Yesterday, Nintendo revealed details for Nintendo Switch Online, the company's plan for unifying the Switch's online services and capabilities in September. The news kicked off cheers and celebration across the Internet, especially the proclamation that cloud saves are finally, finally coming to the Switch. Then everyone's good mood turned on a dime because we're talking about Nintendo, and nothing Nintendo's involved in can ever be straightforward.
Nintendo Switch Online does offer some interesting services, and its pricing is very fair ($3.99 USD for one month, $7.99 USD for three months, $19.99 USD for a year, and $34.99 USD for an annual family plan). Problem is, the Switch's cloud saving feature is locked up behind the Switch Online paywall—and there's currently no other way to back up your save files.
Switch owners have been walking on eggshells since the system's launch a year ago, waiting for some kind of save back-up system to be implemented. It was widely assumed cloud saving was in the works, and that proved true. Now that our 200-hour Breath of the Wild saves aren't in danger of expiring along with our Switch if something should happen (provided we can make it until September), Switch owners should be breathing a sigh of relief. Instead, the news about Nintendo's cloud saves is driving them to vent their irritation.
Nintendo just announced a paywall for #NintendoSwitch save data as its ONLY backup option & that's not right! Help us raise awareness so we can #SAVETHESAVES for all players, not just those who play online. Find out more here & retweet to spread the word!https://t.co/vFRMzgZI1e pic.twitter.com/SdIBdf57tw— Redhead On Moped (@HUELEN10) May 8, 2018
It's not Nintendo's pay-to-save cloud system that's troubling; many gizmo developers require a fee for cloud save access. The problem is, the Switch offers no other choice for save data back-up. You can't plug in a memory card. You can't plug in an external hard drive like you can with the PlayStation 4. You can't dig a USB dongle out of your drawer. With Nintendo Switch Online, if you're not part of a plan, you can't back up your save data. If you lose your Switch, break it, or accidentally drop it down a sewer grate (life is unpredictable), your Switch is gone, and your saves are finito too.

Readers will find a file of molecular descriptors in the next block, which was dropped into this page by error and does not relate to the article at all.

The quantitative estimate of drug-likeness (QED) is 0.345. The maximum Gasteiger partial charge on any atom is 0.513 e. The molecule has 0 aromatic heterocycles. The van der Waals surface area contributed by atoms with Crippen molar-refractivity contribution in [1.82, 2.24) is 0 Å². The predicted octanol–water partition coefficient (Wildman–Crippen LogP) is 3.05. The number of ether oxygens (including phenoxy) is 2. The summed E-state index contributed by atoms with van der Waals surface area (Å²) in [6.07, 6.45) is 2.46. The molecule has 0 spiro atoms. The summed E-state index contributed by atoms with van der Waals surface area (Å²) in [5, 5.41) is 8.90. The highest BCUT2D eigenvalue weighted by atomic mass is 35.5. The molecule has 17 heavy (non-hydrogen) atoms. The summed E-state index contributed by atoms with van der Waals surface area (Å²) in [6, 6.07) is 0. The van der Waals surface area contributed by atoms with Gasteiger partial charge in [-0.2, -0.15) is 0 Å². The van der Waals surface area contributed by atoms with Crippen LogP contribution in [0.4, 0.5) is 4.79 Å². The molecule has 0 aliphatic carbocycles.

Resetera member "Redhead on Moped" is organizing a "Save the Saves" movement in hopes of getting Nintendo to budge on the issue. "For those not in the know, there is no way to back up Nintendo Switch saves to an SD card or via USB," Redhead writes. "The only option is the cloud this fall, behind a paywall, and that is a problem."
The #SaveTheSaves hashtag has picked up some momentum on Twitter, where people generally agree Nintendo's failure to offer any backup plan beyond "pay us" is anti-consumer.
You shouldn't have to be afraid of sending your console in for repair. Having to pay for cloud saves is kinda ok (not really) but atleast give us a way to manually back up saves on our own storage. @NintendoAmerica @Nintendo @NintendoEurope #SaveTheSaves— harem jutsu (@crispipenis) May 8, 2018
You know what would be great for me, @NintendoAmerica? Being able to store saves on this. That way, if I need to have my Switch repaired, I don't need to stress about whether or not your repair techs will accidentally smash it with a hammer and lose everything. #SaveTheSaves pic.twitter.com/2t5r9jCKu9— T-man (@Tman1224) May 8, 2018
If the Nintendo Switch's hardware is incapable of backing up saves for whatever reason, there's no excuse for Nintendo not to give us a bit of free data for game saves. Unless Nintendo just enjoys tempering its good news and goodwill with morsels of bad decisions that make everyone angry. Sometimes it's hard to tell.
When you play 200 hours of Zelda:Breath of the Wild, Beat Mario Kart 8, and finish Splatoon 2, yet you lose all of that when your Nintendo Switch is stolen, it’s a huge loss when you can’t even recover your progress. Give everyone cloud save @NintendoAmerica #SaveTheSaves— Trumbleup (@Trumbleup94) May 8, 2018